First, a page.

Vatican bank to be scaled back, restructured: sources
VATICAN CITY (Reuters) - The Vatican bank will soon hive off its investment activities and transform itself into an institution dedicated mostly to payment services for the Roman Catholic Church, Vatican sources said on Monday.
The details of the down-sizing will be announced on Wednesday by Australian Cardinal George Pell, who heads the Secretariat of the Economy set up earlier this year to oversee Vatican finances and stem scandals that have embarrassed the Church for decades.
The sources said French businessman Jean-Baptise de Franssu is expected to be named as the new head of the bank, formally known as the Institute for Works of Religion (IOR). He will succeed German Ernst von Freyberg, who is leaving after instituting major reforms.
Under the expected changes, the IOR will no longer have asset management functions. Its remit will be restricted to providing payment services and financial advice for religious orders, charities and Vatican employees.
The Holy See's assets are expected to be managed by a newly created department, the sources added. The radical overhaul of the bank will be announced a day after the IOR publishes its performance numbers for 2013 on Tuesday.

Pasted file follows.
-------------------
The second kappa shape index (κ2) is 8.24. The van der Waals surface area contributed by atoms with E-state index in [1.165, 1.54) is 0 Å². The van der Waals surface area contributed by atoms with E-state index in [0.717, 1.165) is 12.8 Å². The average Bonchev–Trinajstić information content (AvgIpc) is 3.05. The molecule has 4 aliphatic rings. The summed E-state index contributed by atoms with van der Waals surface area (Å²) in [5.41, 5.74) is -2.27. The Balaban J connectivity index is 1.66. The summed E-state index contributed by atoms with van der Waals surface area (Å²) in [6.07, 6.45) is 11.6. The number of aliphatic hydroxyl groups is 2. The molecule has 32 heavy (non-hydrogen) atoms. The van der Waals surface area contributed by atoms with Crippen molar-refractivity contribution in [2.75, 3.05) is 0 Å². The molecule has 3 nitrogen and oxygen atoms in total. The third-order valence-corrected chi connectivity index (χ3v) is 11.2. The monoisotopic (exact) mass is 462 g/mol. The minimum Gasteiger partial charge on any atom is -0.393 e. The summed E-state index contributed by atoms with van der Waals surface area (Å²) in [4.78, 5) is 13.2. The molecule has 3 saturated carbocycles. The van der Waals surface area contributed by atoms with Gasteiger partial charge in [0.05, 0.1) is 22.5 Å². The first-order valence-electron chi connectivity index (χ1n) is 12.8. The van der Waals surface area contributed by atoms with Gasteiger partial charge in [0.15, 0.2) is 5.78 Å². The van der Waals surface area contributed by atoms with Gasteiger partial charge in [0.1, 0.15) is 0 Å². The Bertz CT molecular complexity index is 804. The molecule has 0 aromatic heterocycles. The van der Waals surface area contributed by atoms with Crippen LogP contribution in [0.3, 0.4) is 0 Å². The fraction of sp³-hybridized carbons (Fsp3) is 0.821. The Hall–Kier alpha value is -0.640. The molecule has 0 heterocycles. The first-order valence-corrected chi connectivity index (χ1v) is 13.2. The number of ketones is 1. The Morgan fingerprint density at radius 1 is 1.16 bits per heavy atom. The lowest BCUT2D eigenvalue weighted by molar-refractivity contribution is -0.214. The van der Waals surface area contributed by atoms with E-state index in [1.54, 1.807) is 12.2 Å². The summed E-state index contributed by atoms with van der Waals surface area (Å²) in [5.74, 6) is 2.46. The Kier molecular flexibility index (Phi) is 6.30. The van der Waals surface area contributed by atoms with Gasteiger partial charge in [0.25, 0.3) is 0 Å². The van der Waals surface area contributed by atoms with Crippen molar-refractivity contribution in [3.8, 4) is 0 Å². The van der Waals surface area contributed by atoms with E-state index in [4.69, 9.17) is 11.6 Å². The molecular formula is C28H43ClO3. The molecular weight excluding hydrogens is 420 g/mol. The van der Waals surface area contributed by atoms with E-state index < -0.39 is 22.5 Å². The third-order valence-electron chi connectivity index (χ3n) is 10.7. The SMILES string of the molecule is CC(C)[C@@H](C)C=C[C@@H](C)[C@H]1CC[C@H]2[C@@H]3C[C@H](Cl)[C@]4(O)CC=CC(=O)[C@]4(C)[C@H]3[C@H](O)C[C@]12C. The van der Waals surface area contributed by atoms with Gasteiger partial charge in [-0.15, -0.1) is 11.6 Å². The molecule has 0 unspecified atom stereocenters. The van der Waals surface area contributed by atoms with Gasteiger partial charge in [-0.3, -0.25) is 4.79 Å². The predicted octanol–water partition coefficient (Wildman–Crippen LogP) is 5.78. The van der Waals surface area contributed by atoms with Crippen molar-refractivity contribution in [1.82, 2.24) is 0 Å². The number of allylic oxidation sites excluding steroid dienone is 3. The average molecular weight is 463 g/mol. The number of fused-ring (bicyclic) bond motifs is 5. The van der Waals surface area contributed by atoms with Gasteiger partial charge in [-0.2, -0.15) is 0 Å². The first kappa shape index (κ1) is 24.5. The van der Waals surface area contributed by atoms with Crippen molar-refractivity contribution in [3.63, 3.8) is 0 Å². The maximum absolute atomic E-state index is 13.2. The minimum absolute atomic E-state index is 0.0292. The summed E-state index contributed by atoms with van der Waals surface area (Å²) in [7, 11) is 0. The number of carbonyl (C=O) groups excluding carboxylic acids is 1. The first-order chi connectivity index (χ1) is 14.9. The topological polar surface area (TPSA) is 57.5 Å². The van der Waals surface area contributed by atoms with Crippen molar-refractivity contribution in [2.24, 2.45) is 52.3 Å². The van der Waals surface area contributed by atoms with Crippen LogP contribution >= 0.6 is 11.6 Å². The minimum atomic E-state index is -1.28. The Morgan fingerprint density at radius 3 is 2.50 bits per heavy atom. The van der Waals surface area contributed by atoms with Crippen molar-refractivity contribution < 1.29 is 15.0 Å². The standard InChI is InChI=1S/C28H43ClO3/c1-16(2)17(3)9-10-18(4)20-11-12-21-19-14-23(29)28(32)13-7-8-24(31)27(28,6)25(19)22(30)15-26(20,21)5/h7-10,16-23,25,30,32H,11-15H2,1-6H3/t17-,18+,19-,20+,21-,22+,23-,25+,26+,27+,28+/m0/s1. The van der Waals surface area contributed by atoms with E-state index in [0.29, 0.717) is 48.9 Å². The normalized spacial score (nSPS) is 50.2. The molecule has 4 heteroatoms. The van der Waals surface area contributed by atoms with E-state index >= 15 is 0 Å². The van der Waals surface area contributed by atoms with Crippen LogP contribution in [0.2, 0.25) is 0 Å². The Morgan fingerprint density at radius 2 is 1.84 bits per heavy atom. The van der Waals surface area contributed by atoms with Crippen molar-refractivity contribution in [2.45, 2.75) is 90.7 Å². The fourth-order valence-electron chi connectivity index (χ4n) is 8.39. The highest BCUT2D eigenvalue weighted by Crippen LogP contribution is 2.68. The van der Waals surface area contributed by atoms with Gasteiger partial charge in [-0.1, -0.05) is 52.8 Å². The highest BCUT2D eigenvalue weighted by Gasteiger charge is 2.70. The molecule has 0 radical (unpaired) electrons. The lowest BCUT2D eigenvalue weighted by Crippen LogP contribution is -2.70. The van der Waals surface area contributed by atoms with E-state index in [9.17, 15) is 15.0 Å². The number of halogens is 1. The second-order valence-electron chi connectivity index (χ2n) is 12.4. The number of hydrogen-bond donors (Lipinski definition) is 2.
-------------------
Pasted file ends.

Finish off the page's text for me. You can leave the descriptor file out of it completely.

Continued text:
The new statues of the bank are expected to make the chairman's job a full-time residential position.
Freyberg, who was appointed to the bank in 2013 in one of the last decisions made by former Pope Benedict before he resigned, had been dividing his time between Germany and Rome.
AT CENTRE OF SCANDALS
Under Freyberg's leadership, the IOR closed hundreds of accounts, instituted strict anti-money laundering regulations and launched several investigations into suspicious activities.
The changes in the IOR were finalised by Pell and the pope's other economic advisors last Saturday.
Francis, who was elected in March, 2013, had considered closing the bank but he decided to keep it operative but with a program of continuing reforms.
Francis also appointed a Council for the Economy, a 15-member group of prelates and lay people from around the world that will set economic policy for the Holy See and for the Secretariat for the Economy. De Franssu has been appointed to that council.
The IOR has been at the center of scandals in recent years.
Monsignor Nunzio Scarano, who worked as a senior accountant in another Vatican department for 22 years with close ties to the IOR, is now on trial accused of plotting to smuggle millions of dollars into Italy from Switzerland to help rich friends avoid taxes.
Scarano has also been indicted on charges of laundering millions of euros through the IOR. He says the money in his accounts at the IOR were donations, which Italian magistrates dispute. He was arrested in June 2013.
(Reporting By Philip Pullella; Editing by Tom Heneghan)